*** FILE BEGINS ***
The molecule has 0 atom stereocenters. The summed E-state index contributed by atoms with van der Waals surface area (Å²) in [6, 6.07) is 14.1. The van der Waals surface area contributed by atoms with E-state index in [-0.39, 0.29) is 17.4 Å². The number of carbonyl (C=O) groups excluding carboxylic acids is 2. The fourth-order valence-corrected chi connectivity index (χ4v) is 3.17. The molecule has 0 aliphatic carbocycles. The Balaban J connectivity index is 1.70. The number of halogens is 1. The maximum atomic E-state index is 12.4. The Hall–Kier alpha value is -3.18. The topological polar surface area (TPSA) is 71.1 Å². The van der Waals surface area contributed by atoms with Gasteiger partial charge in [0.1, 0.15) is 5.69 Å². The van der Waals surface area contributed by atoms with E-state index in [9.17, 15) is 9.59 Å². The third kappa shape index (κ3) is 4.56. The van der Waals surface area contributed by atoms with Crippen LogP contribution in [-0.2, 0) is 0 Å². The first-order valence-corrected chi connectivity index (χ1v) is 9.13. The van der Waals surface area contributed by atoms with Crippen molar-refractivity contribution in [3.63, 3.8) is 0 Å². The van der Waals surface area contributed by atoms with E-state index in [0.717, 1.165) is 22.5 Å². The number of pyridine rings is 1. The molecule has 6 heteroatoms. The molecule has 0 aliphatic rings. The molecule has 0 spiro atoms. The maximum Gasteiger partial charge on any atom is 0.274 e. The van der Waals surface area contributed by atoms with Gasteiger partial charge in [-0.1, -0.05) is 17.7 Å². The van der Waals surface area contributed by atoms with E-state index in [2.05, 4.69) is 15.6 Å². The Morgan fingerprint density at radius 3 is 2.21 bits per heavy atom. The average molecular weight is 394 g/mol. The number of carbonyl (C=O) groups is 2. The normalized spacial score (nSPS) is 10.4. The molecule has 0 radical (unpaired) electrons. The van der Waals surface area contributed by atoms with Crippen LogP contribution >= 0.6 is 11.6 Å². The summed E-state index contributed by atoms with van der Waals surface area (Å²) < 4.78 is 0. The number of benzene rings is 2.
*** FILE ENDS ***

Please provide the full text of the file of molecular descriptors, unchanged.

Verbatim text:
The molecule has 0 atom stereocenters. The summed E-state index contributed by atoms with van der Waals surface area (Å²) in [6, 6.07) is 14.1. The van der Waals surface area contributed by atoms with E-state index in [-0.39, 0.29) is 17.4 Å². The number of carbonyl (C=O) groups excluding carboxylic acids is 2. The fourth-order valence-corrected chi connectivity index (χ4v) is 3.17. The molecule has 0 aliphatic carbocycles. The Balaban J connectivity index is 1.70. The number of halogens is 1. The maximum atomic E-state index is 12.4. The Hall–Kier alpha value is -3.18. The topological polar surface area (TPSA) is 71.1 Å². The van der Waals surface area contributed by atoms with Gasteiger partial charge in [0.1, 0.15) is 5.69 Å². The van der Waals surface area contributed by atoms with E-state index in [9.17, 15) is 9.59 Å². The third kappa shape index (κ3) is 4.56. The van der Waals surface area contributed by atoms with Crippen LogP contribution in [-0.2, 0) is 0 Å². The first-order valence-corrected chi connectivity index (χ1v) is 9.13. The van der Waals surface area contributed by atoms with Crippen molar-refractivity contribution in [3.63, 3.8) is 0 Å². The van der Waals surface area contributed by atoms with E-state index in [0.717, 1.165) is 22.5 Å². The number of pyridine rings is 1. The molecule has 6 heteroatoms. The molecule has 0 aliphatic rings. The molecule has 0 spiro atoms. The maximum Gasteiger partial charge on any atom is 0.274 e. The van der Waals surface area contributed by atoms with Gasteiger partial charge in [-0.1, -0.05) is 17.7 Å². The van der Waals surface area contributed by atoms with E-state index in [2.05, 4.69) is 15.6 Å². The Morgan fingerprint density at radius 3 is 2.21 bits per heavy atom. The average molecular weight is 394 g/mol. The number of carbonyl (C=O) groups is 2. The normalized spacial score (nSPS) is 10.4. The molecule has 0 radical (unpaired) electrons. The van der Waals surface area contributed by atoms with Crippen LogP contribution >= 0.6 is 11.6 Å². The summed E-state index contributed by atoms with van der Waals surface area (Å²) < 4.78 is 0. The number of benzene rings is 2.